More than one in 10 Americans identify as vegan, vegetarian or pescatarian, according to YouGov data, while 15 percent identify as flexitarian (someone who normally eats a vegetarian diet but occasionally eats meat). That might seem like a small part of the market, but nearly seven in 10 Americans (69 percent) say they make an effort to eat enough fruits and vegetables, so demand is high.
But it’s not just about eating more vegetables. It’s also about eating less meat.
YouGov data shows two in five (40 percent) of Americans are considering reducing their meat and dairy intake while a quarter (25%) sometimes feel guilty when consuming meat and dairy products.
Enter: Meatless meat.
Burger King—which also scores high on our list of restaurants with high quality scores among non-meat-eaters—is leveraging its perception of quality among vegetarians and vegans, offering its Impossible Whopper burger nationwide.
While not known for its depth of vegetarian options, KFC is the latest quick-service brand to dabble in meatless meat, testing Beyond Fried Chicken in tennessee and North Carolina.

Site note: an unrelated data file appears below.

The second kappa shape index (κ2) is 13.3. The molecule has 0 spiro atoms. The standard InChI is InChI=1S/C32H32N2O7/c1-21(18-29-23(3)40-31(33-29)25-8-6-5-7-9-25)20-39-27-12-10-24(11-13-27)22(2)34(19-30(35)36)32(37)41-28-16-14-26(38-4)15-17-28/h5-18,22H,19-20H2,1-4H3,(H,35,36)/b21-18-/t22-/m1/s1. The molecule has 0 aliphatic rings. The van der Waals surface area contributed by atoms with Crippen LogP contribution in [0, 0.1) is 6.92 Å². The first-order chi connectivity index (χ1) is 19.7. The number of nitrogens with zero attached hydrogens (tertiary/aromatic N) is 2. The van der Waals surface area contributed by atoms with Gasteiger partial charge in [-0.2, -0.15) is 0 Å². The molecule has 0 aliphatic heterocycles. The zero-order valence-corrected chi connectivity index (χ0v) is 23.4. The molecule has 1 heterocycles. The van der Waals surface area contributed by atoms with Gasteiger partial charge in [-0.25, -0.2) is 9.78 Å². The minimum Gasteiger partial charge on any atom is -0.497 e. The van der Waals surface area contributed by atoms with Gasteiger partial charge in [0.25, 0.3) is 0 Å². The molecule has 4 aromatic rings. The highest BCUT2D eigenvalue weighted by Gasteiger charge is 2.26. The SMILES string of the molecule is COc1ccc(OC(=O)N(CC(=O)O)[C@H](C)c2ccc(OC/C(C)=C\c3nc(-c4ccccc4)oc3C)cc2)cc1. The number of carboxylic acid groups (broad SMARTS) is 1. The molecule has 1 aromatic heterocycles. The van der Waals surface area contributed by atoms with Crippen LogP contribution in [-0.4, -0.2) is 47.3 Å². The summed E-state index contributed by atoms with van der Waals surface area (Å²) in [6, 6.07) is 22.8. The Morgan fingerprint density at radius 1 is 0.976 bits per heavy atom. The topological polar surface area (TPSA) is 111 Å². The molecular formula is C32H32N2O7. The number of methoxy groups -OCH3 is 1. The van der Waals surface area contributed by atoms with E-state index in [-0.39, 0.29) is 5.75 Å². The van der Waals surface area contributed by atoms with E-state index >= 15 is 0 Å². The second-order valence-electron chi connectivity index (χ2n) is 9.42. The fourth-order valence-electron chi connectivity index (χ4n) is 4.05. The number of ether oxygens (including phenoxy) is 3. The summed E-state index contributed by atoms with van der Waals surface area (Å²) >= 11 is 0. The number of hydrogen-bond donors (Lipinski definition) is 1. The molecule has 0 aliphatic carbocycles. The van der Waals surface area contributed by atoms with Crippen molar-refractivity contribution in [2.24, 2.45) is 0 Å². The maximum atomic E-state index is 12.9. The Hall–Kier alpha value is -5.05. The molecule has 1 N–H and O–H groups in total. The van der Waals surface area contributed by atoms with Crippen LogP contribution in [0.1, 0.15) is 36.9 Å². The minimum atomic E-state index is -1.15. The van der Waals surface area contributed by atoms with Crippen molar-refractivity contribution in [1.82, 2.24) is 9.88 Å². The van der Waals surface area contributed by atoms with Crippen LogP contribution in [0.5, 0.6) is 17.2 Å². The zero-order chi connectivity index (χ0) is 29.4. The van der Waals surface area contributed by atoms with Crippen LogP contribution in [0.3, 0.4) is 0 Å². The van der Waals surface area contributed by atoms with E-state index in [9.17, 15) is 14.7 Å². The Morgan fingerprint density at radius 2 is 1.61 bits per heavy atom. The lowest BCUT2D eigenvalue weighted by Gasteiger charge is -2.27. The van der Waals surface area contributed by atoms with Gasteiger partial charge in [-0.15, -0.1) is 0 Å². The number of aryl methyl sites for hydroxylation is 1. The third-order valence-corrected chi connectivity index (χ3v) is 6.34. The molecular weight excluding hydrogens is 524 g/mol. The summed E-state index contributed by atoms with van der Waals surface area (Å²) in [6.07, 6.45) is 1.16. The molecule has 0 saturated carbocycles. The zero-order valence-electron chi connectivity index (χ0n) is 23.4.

In fact, nearly every fast-food brand on our list—Qdoba ,Taco Bell, In-N-Out, White Castle—are at least testing meatless meat offerings.
McDonald’s has been slower to enter the plant-based protein craze, but it is testing a Beyond Meat burger in a small pocket of Southwestern Ontario in Canada.
While Wendy’s doesn’t offer a faux-meat sandwich, it’s a long-time player in the entree salad game. It re-introducing the entrée salads in 2002 after first rolled out an industry-first salad bar in 1979.
What do we know about America’s vegetarians and vegans? YouGov data tells us they’re most likely to be male, age 18-29 and are much more likely to order in or get take out on a regular basis. While half of vegetarians and vegans eat fast food once a week or less, they are much more likely than U.S. adults to eat fast food more than once a day.